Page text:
“The showbags have been filled and the dagwood dogs are on the cooker for the opening of the Royal Darwin Show today” shouts The Northern Territory News. Yes, it’s showtime in the Top End again — for those who can afford it. The Department of Families, Housing, Community Services and Indigenous Affairs (FAHCSIA) has ruled that Aboriginal Territorians whose income is controlled through income management under the intervention won’t be able to use their Basic Cards to get into the Show.

The 58th Royal Darwin Show isn’t bad value: $17 a day for adults, kids under 14 for $10 and families for $40, and many of the events, from ring events to racing pigs, are free. But it just got a lot more expensive for some of the poorest Territorians — the many Aboriginal people who visit the Show. Thousands of Aboriginal Territorians, half of whose income is controlled through income quarantining and management, won’t be able to access money through their Basic Cards to get into the Show.

The North Australian Aboriginal Justice Agency (NAAJA) have spent weeks negotiating to allow the Show to become a “temporary Basics Card merchant” but FAHCSIA have ruled that families can’t use their Basics Card to get into the Darwin Show.

The Basics Card is the only practicable way for thousands of Aboriginal Territorians to access their welfare payments under the income management terms of the Intervention — with Basics Card purchases excluding access to items such as alcohol, cigarettes and p-rnography.

Chairperson of NAAJA Norman George told Crikey that FAHCSIA ruled that the show was not a priority, and that the card should only be used for food and basic items.

We were “very disappointed and disgusted over the decision,” said George.

“There should be some flexibility to use these Basics cards,” George told Crikey. “The show society were very accommodating, and said they were willing to accept the Basics Card.”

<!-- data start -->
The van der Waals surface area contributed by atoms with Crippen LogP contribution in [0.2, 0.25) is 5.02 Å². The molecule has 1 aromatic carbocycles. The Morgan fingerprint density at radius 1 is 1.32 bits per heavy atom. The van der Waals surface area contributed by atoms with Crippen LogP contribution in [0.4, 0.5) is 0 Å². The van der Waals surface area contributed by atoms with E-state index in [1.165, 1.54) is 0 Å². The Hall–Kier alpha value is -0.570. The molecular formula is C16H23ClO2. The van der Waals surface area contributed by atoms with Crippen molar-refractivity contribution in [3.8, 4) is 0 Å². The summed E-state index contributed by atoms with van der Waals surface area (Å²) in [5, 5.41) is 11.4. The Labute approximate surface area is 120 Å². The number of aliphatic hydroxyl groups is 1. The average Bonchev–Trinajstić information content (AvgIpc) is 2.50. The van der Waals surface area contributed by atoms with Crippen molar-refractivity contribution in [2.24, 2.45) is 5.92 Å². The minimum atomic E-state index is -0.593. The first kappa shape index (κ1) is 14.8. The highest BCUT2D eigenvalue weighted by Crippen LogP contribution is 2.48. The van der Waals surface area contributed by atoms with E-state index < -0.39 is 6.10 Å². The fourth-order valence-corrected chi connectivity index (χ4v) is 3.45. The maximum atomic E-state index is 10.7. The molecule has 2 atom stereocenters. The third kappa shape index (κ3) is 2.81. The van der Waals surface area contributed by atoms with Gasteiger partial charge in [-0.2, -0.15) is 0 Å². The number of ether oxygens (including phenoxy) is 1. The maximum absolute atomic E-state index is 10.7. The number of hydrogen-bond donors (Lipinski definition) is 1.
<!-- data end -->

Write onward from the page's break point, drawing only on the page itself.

“The show comes around once a year, and the children very much look forward to it, as do adults…they’ve been waiting for 12 months,” said George. “Everyone loves going to the show … every second house would be going. They just want to go the carnival. Where’s the equality?

George told Crikey that Basics Card holders were similarly denied the right to use their card at the recent Show in Katherine and that consequently, numbers for the Show were down this year. “FAHCSIA and Minister Macklin had months to make a decision, but nothing was done. They just treat us like second class citizens,” said George.

Crikey understands that Basics Card holders are given the option to go to the Centrelink office, and formally apply to make out a Centrelink cheque made payable to the Royal Darwin Show Society.

But George told Crikey that “… not many people know about going to get the cheque, they haven’t got the message about it, there’s been no promotion.”

George said that card holders are more likely to just turn up to the show, “they will probably just be turned away, imagine seeing the faces of your children, they’ll be devastated.”

Crikey contacted Indigenous Affairs Minister Jenny Macklin’s office with the following questions:

Given that the Darwin Show organizers were amenable to accepting the Basics Card, what was the problem with granting the organizers Basics Card merchant status?

Crikey has been given information that there are other measures in place for cardholders ie Basics Card holders need to go to the Centrelink office and formally apply to make out a Centrelink cheque made payable to the Royal Darwin Show Society. If so, how has this been communicated to Basics Card holders?

Macklin’s office did not get back by deadline.